What if we could replace plastics and styrofoam with something much more sustainable? Something that wouldn’t fill our landfills, pollute our beaches, or float out into our ocean gyres?
Meet Eben Bayer, the co-founder of Ecovative Designs. In 2007, Bayer and co-founder Gavin McIntyre developed the idea of combining mycelium from growing mushrooms with local crop waste to make a compostable biomaterial. Their goal: use it for packaging, insulation, shoes, fiberboard for furniture, and other products, thereby reducing or replacing non-biodegradable synthetic materials and plastics that can leach chemicals.
Are mushrooms the new plastic?
To find out, watch this 2010 report that explores how mushroom packaging is made. For more information on what Ecovative is working on, read this article in The Guardian, watch Bayer present at TED, or watch Ecovative’s Sam Harrington present to NASA.
Then watch more videos on innovative ideas and sustainability (like the Moser Lamp!), learn how creativity works, and check out Minute Earth’s The Biggest Organism on Earth.
With three wheels, pneumatic motors, and driven by a joystick, this ladybug of a car is compelling for both its unusual form and its power source: compressed air. The AIRPod was developed as a sustainable, zero-emission solution for urban commuting, airport vehicles, messenger services, and more. Initially conceived of in 1991 and promised for production since 2000, the car is finally expected to be on sale for around 7,000 euros sometime in 2014. Via Core77:
One tank lasts over 125 miles (200 km) and takes only two minutes to fill up again at an average price of just one euro per fill.
Bonus: the eco-friendly engine technology can be built into boats, backup generators, farm machines, and more.
In the archives, more cars and more sustainability videos, including these two jaw-dropping favorites: an air-powered LEGO car, behind-the-scenes at the Tesla factory and the Moser Lamp.
Updated video link.
In the year 2020, seven of the largest mirrors on Earth — 20 tons each — will come together in a 22-story, rotating building located in the southern Atacama Desert of Chile. They will form the Giant Magellan Telescope, a feat of science, technology, engineering and math that will have ten times the resolution of the Hubble Space Telescope.
In this video from July 2013, Dr. Wendy Freedman, Chairman GMT, and Dr. Pat McCarthy, Director GMT, explain the astounding challenge of creating this precise, powerful, and wondrous machine. Read more at Phys.org.
In the archives: more telescope-related vids.
In 2002, Brazilian engineer Alfredo Moser invented a simple way to bring the sun’s light indoors: fill a clear plastic 2 liter bottle with water and two capfuls of bleach, then make a hole in the roof and secure it with a waterproof sealant.
The result: 40 to 60 watts of free, natural light.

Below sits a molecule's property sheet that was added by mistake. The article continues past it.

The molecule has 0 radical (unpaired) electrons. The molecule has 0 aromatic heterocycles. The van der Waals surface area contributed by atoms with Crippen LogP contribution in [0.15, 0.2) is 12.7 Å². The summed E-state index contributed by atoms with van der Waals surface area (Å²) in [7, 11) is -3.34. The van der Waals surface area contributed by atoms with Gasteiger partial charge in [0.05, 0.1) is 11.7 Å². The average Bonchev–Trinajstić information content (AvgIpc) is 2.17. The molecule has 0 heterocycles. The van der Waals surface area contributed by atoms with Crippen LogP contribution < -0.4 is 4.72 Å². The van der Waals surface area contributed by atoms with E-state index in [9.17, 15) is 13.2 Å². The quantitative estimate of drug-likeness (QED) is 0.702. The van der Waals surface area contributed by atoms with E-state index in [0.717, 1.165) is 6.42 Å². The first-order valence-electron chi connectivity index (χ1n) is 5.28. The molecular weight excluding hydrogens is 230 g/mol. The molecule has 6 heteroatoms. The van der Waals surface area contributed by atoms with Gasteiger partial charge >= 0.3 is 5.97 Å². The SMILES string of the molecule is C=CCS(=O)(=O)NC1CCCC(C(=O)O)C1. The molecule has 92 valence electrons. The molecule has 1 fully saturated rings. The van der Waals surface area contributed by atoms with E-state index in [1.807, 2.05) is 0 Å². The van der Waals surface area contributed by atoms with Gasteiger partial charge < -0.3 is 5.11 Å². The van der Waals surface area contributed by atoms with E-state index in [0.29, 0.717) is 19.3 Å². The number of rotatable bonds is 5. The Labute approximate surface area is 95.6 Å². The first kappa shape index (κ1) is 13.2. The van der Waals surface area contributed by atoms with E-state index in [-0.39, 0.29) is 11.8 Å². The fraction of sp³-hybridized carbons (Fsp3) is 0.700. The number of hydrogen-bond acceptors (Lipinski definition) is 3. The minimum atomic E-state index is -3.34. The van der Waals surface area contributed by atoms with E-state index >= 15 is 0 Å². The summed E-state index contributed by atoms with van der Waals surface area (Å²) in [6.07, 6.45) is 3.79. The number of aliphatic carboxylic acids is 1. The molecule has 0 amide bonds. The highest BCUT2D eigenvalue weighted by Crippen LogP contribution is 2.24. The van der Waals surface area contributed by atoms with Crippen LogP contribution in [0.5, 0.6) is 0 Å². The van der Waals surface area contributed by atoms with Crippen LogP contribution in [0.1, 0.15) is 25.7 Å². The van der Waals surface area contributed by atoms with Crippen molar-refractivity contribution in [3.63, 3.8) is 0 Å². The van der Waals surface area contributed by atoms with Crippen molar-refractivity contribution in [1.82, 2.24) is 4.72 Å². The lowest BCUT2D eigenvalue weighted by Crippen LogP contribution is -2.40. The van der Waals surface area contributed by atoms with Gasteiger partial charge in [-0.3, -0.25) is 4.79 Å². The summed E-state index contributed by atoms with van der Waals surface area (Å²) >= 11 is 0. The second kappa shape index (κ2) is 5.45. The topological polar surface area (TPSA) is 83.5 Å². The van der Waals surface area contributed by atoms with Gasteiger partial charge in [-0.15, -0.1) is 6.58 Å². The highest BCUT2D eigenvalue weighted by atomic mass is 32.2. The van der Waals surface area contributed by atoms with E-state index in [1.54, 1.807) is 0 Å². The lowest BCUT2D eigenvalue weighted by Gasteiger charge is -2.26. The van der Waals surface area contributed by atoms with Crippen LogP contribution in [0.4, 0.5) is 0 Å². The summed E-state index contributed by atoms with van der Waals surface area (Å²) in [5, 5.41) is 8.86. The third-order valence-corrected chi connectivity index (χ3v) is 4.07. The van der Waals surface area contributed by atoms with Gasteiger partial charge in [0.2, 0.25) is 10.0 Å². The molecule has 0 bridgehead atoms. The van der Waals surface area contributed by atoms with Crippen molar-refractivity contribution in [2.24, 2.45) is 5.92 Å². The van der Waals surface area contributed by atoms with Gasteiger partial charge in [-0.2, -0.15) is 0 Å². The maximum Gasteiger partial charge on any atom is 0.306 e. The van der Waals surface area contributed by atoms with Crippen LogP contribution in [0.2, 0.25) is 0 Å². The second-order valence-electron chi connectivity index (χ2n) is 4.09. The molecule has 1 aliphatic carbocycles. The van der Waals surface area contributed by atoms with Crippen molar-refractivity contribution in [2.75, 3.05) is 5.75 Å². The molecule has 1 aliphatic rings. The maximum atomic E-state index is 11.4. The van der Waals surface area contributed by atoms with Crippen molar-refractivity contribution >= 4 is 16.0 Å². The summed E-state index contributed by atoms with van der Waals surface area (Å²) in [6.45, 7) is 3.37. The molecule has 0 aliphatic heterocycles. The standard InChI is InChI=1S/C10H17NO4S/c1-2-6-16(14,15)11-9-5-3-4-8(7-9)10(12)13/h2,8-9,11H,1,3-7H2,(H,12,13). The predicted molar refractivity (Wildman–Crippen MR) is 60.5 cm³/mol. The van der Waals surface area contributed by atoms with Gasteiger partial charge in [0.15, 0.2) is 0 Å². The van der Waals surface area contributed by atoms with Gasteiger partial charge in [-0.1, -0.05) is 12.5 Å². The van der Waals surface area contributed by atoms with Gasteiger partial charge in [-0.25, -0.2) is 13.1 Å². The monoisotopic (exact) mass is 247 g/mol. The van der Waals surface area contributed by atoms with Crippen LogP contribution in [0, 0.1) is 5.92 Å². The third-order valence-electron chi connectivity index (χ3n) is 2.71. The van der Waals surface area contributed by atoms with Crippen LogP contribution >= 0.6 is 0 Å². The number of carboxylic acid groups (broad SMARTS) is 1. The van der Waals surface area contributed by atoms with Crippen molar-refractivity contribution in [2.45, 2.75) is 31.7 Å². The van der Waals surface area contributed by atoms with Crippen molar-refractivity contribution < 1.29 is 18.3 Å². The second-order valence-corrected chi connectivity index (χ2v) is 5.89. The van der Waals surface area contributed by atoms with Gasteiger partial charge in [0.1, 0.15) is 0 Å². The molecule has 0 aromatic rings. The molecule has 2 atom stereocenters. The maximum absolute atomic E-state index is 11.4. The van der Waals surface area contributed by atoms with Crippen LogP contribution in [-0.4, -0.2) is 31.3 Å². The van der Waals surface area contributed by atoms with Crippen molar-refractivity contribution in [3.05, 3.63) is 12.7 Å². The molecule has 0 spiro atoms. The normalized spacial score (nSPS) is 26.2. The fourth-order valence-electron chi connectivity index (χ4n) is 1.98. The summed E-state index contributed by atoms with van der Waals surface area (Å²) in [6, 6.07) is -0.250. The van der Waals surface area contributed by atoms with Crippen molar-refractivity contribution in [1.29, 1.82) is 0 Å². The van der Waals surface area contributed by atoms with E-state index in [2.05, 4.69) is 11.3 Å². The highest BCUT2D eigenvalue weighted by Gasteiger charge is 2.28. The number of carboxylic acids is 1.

How does it work? The bleach keeps the water from turning green, and the water refracts sunlight. To see this innovative but simple invention in action, watch the the ecoideasnet video above (with captions on). Chilean Miguel Marchand helps to install the bottle lights, or Moser Lamps, in the home of a family that lives in the Andes.
Around 1.6 billion people — 25% of the Earth’s population — live without electricity, but with this simple idea, they can enjoy sustainable light in their home for free. Moser Lamps are becoming popular solutions in the Philippines, India, Bangladesh, Tanzania, Argentina, Fiji, and other countries, and give an incredibly useful second life to plastic bottles.
If you make a Moser Lamp, please contact us by twitter, facebook, or email to let us know!
h/t BBC News.
Related watching: La casa ecológica de botellas, and more videos about sustainability.
How Biomimicry is Inspiring Human Innovation:
…we human beings, who have been trying to make things for only the blink of an evolutionary eye, have a lot to learn from the long processes of natural selection, whether it’s how to make a wing more aerodynamic or a city more resilient or an electronic display more vibrant… one of the most often-cited examples is Velcro, which the Swiss engineer Georges de Mestral patented in 1955 after studying how burs stuck to his clothes…
And the butterflies?
More than a decade ago, an MIT grad named Mark Miles was dabbling in the field of micro-electromechanical and materials processing. As he paged through a science magazine, he was stopped by an article on how butterflies generate color in their wings. The brilliant iridescent blue of the various Morpho species, for example, comes not from pigment, but from “structural color.” Those wings harbor a nanoscale assemblage of shingled plates, whose shape and distance from one another are arranged in a precise pattern that disrupts reflective light wavelengths to produce the brilliant blue. To create that same blue out of pigment would require much more energy—energy better used for flying, feeding and reproducing.
Miles wondered if this capability could be exploited in some way. Where else might you want incredibly vivid color in a thin package?
From Smithsonian Mag.